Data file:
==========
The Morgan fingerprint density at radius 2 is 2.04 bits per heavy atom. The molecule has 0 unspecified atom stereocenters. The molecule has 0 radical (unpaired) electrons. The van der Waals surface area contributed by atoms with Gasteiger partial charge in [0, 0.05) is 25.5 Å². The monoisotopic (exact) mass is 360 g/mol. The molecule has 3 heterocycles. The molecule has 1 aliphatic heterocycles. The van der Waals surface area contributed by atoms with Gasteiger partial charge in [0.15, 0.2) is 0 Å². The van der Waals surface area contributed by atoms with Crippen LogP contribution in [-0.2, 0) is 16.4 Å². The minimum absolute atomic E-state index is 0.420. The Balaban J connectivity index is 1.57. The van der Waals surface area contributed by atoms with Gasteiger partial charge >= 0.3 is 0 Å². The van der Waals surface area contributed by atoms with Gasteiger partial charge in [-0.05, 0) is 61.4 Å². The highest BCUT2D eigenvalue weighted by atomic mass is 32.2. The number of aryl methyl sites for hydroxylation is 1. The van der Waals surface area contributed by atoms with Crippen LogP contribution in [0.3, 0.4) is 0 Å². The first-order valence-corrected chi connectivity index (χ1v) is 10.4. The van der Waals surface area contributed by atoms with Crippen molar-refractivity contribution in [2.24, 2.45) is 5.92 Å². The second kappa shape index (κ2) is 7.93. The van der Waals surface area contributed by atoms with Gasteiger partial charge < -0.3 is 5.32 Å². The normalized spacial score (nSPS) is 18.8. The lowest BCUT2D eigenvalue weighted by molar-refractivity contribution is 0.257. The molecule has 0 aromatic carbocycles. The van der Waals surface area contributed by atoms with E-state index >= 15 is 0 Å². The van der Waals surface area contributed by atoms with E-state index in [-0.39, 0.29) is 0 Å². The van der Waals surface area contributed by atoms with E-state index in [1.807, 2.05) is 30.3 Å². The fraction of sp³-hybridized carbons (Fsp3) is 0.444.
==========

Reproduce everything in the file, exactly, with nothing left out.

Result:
The Morgan fingerprint density at radius 2 is 2.04 bits per heavy atom. The molecule has 0 unspecified atom stereocenters. The molecule has 0 radical (unpaired) electrons. The van der Waals surface area contributed by atoms with Gasteiger partial charge in [0, 0.05) is 25.5 Å². The monoisotopic (exact) mass is 360 g/mol. The molecule has 3 heterocycles. The molecule has 1 aliphatic heterocycles. The van der Waals surface area contributed by atoms with Gasteiger partial charge in [0.15, 0.2) is 0 Å². The van der Waals surface area contributed by atoms with Crippen LogP contribution in [-0.2, 0) is 16.4 Å². The minimum absolute atomic E-state index is 0.420. The Balaban J connectivity index is 1.57. The van der Waals surface area contributed by atoms with Gasteiger partial charge >= 0.3 is 0 Å². The van der Waals surface area contributed by atoms with Gasteiger partial charge in [-0.05, 0) is 61.4 Å². The highest BCUT2D eigenvalue weighted by atomic mass is 32.2. The number of aryl methyl sites for hydroxylation is 1. The van der Waals surface area contributed by atoms with Crippen LogP contribution in [0.3, 0.4) is 0 Å². The first-order valence-corrected chi connectivity index (χ1v) is 10.4. The van der Waals surface area contributed by atoms with Crippen molar-refractivity contribution in [2.24, 2.45) is 5.92 Å². The second kappa shape index (κ2) is 7.93. The van der Waals surface area contributed by atoms with Gasteiger partial charge < -0.3 is 5.32 Å². The normalized spacial score (nSPS) is 18.8. The lowest BCUT2D eigenvalue weighted by molar-refractivity contribution is 0.257. The molecule has 0 aromatic carbocycles. The van der Waals surface area contributed by atoms with E-state index >= 15 is 0 Å². The van der Waals surface area contributed by atoms with E-state index in [-0.39, 0.29) is 0 Å². The van der Waals surface area contributed by atoms with E-state index in [1.807, 2.05) is 30.3 Å². The fraction of sp³-hybridized carbons (Fsp3) is 0.444.